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By Shirley Wineberg, April 2003

Shirley Wineberg:You are a most admired member, a past president of San Diego Fellow Calligraphers, an outstanding calligrapher, the Grande Dame of SDFC. How fortunate for us. Your history is so unique - how did calligraphy enter your life? Tell us your beginnings, your studies.

Lisabet Wilson: Some time after the Second World War was over, we heard from my father’s two sisters, who had left Germany in the 1930’s and were living in the USA since that time. Both of them sent us packages with food, which was always cause for celebration!

Then, one of these aunts, who lived in Chicago, wrote to my father that she and her husband were willing to sponsor two of his girls to come to the United States. My parents liked the idea since the economy in Germany seemed so hopeless. The application for my visa was made.

I was seventeen at that time. My parents were very concerned that I did not have a marketable skill which would provide an income. “What would you like to learn?” was the big question. I certainly did not want to be a fine artist like my dad. I wanted a regular income. But I enjoyed the art world and hoped to become a commercial artist.

The closest city which had an arts and crafts school was Hannover, which was an hour’s train ride away from where we lived. There I applied for admission, passed the entry exam, and was accepted. It soon became apparent that I enjoyed the calligraphy class the most. My teacher was Friedrich Heinrichsen, who was trained by Rudolf Koch, one of Germany’s most influential calligraphers and designers. We practiced on large sheets of paper. Different styles had to be mastered. Decorative initials had to be designed. Sometimes, the teacher sat down next to me and helped out.

Soon I was getting actual jobs to do. The first assignment came from the art store where I bought my supplies. They requested price tags and other little signs. Then a larger store needed signs. After that, a butcher shop wanted me to letter the daily specials on big window panes. That activity drew lots of comments from people passing by. I was glad when I did not have to do it any more!

It was more fun to letter quotes and poems for people. Also, the business community in Hannover often contacted the art school for specific needs. We got to do posters for the Opera House, title pages for architects, tombstone designs, and many logos. For most of my work I got paid. I could now support myself. My first steady flow of income came from the Chamber of Commerce. I filled in the names and dates on their certificates.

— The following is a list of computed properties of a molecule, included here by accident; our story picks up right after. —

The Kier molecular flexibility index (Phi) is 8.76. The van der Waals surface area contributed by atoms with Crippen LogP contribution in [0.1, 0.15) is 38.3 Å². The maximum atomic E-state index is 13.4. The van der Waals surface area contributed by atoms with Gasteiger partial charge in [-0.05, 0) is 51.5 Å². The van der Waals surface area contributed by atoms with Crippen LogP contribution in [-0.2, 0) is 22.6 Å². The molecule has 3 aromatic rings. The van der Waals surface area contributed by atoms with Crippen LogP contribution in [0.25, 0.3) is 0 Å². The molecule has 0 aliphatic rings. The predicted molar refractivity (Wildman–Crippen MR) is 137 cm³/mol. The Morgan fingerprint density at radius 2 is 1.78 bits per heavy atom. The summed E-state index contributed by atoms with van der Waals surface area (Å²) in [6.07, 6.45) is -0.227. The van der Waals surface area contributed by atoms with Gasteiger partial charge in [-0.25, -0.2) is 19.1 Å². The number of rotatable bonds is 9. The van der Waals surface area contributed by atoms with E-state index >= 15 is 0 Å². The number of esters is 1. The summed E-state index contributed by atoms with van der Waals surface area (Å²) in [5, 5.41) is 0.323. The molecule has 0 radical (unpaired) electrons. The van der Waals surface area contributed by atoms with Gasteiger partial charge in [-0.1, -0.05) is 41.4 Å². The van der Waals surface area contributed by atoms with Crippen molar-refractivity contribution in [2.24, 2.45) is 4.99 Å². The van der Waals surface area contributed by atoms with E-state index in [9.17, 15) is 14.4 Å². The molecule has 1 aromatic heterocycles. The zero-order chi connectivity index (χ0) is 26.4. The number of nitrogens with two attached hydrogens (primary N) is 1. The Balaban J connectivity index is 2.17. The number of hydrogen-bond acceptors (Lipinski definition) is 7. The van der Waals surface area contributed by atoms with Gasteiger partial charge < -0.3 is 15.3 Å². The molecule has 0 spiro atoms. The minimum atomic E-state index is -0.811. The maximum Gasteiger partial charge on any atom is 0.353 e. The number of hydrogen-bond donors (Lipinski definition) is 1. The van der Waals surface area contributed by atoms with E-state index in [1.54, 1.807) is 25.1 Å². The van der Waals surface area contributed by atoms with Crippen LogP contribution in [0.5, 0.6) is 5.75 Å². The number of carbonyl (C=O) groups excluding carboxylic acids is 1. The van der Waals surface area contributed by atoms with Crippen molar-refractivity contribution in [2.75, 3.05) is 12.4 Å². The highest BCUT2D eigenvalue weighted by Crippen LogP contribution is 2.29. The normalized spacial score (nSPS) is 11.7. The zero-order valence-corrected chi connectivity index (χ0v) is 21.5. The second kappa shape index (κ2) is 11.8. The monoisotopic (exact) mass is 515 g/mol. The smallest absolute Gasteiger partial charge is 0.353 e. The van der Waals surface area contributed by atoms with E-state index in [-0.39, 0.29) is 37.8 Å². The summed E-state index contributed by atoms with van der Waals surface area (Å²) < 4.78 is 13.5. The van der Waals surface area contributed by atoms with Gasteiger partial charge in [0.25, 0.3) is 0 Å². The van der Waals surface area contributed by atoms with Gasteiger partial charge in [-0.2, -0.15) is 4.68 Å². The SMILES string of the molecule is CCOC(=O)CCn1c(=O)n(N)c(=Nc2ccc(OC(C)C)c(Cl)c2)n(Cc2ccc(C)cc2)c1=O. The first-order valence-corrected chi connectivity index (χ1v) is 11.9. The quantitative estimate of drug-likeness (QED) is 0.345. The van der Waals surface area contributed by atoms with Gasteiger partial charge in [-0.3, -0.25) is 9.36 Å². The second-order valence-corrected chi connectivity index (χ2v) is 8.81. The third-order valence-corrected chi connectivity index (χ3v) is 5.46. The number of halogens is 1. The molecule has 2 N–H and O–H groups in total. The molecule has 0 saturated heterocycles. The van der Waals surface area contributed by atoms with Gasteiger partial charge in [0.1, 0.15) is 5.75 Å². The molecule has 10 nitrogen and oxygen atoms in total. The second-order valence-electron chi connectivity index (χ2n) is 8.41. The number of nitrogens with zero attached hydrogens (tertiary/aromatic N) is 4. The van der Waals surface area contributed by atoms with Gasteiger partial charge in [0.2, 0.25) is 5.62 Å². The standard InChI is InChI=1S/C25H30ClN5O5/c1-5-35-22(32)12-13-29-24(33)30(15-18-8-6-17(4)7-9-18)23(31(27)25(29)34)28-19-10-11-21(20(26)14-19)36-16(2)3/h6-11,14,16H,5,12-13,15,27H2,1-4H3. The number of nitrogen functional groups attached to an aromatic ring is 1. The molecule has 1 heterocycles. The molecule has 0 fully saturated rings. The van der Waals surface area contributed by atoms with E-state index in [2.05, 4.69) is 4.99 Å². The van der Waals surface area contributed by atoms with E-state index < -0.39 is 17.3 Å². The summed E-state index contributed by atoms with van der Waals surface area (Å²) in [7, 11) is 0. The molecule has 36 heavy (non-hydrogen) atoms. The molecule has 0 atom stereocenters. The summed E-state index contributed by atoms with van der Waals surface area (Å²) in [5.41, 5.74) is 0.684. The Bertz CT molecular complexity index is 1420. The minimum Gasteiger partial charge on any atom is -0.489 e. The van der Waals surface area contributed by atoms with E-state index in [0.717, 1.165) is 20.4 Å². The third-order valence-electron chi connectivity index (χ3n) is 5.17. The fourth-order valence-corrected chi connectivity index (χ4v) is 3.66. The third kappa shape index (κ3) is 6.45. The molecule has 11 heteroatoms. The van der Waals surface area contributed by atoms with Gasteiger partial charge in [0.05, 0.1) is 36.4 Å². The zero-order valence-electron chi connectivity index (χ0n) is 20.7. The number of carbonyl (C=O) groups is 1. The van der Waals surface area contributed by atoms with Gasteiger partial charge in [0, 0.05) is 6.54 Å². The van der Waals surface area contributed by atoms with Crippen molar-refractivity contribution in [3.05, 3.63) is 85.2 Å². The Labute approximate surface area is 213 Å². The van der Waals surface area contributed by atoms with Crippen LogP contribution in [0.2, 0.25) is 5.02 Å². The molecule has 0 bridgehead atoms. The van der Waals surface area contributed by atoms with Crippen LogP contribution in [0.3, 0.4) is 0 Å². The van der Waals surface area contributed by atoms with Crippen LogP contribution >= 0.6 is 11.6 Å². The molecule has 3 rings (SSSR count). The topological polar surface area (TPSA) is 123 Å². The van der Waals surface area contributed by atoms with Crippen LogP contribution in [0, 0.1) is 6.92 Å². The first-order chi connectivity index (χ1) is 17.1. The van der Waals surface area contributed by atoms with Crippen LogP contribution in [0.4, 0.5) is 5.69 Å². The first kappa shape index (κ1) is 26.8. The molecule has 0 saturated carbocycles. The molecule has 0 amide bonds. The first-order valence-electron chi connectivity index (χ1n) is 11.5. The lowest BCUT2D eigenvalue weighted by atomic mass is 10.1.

In 1951, my name was reached on the quota list, and I got a boat ticket to America. I sailed right after my 19th birthday. My father had gone with me to Paris. From there I took a bus to Le Havre. There was the big boat!

The day after I arrived in Chicago, my aunt took me to a factory and asked if they would hire me. They did—for 92 cents per hour. The work was so boring. The days seemed endless. We had to inspect decals of marble and mahogany all day. It was the only time in my life that I was a clock watcher.

After several months, my other aunt came to the rescue. She told me to bring my art samples and meet her the next Saturday in downtown Chicago. She was all dressed up. We introduced ourselves to the art director at Bielefeld Studios, in the Pure Oil Building, 34th Floor, on Wacker Drive. The man liked my work and wanted me to start working there right away. I was so excited. It meant a big jump in income, too. Now I could do artwork again! I was one of three lettering artists. They were doing brush lettering. I had no experience with brush lettering. I had good control over a steel nib, but that was of little help. I had to learn something new. One of the other lettering men helped me during his lunch hour until I caught on. I also had to learn how to put whole ads together ‘til they were ready for the printer. It was lots of fun to work in the art department. The co-workers were my family, and we were a happy group. I spent five years in Chicago.